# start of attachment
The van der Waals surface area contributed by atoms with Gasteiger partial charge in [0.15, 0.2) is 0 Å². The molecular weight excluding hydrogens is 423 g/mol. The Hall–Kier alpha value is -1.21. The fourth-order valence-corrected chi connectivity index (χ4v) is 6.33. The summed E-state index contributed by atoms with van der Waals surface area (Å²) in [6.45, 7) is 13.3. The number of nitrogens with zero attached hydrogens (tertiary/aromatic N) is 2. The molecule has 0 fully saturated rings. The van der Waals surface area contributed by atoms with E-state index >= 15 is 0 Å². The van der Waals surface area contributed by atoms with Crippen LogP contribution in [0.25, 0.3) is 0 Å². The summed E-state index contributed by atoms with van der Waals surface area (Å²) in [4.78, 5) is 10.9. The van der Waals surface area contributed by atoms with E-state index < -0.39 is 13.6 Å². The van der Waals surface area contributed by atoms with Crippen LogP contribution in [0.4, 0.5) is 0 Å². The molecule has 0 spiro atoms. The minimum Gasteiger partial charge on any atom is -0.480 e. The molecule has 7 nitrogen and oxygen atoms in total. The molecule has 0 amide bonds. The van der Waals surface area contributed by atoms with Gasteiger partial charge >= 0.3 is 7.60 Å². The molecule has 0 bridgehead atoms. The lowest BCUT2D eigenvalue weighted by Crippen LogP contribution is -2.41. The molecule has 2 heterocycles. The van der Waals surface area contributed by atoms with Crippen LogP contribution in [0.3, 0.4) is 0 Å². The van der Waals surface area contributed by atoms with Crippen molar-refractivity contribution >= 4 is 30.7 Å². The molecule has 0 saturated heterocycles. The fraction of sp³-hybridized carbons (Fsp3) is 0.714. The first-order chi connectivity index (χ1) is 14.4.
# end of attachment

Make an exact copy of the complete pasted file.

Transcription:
The van der Waals surface area contributed by atoms with Gasteiger partial charge in [0.15, 0.2) is 0 Å². The molecular weight excluding hydrogens is 423 g/mol. The Hall–Kier alpha value is -1.21. The fourth-order valence-corrected chi connectivity index (χ4v) is 6.33. The summed E-state index contributed by atoms with van der Waals surface area (Å²) in [6.45, 7) is 13.3. The number of nitrogens with zero attached hydrogens (tertiary/aromatic N) is 2. The molecule has 0 fully saturated rings. The van der Waals surface area contributed by atoms with E-state index >= 15 is 0 Å². The van der Waals surface area contributed by atoms with Crippen LogP contribution in [0.25, 0.3) is 0 Å². The summed E-state index contributed by atoms with van der Waals surface area (Å²) in [4.78, 5) is 10.9. The van der Waals surface area contributed by atoms with E-state index < -0.39 is 13.6 Å². The van der Waals surface area contributed by atoms with Crippen LogP contribution in [0.4, 0.5) is 0 Å². The molecule has 0 spiro atoms. The minimum Gasteiger partial charge on any atom is -0.480 e. The molecule has 7 nitrogen and oxygen atoms in total. The molecule has 0 amide bonds. The van der Waals surface area contributed by atoms with Gasteiger partial charge >= 0.3 is 7.60 Å². The molecule has 0 bridgehead atoms. The lowest BCUT2D eigenvalue weighted by Crippen LogP contribution is -2.41. The molecule has 2 heterocycles. The van der Waals surface area contributed by atoms with Crippen LogP contribution in [0.3, 0.4) is 0 Å². The van der Waals surface area contributed by atoms with Crippen molar-refractivity contribution >= 4 is 30.7 Å². The molecule has 0 saturated heterocycles. The fraction of sp³-hybridized carbons (Fsp3) is 0.714. The first-order chi connectivity index (χ1) is 14.4.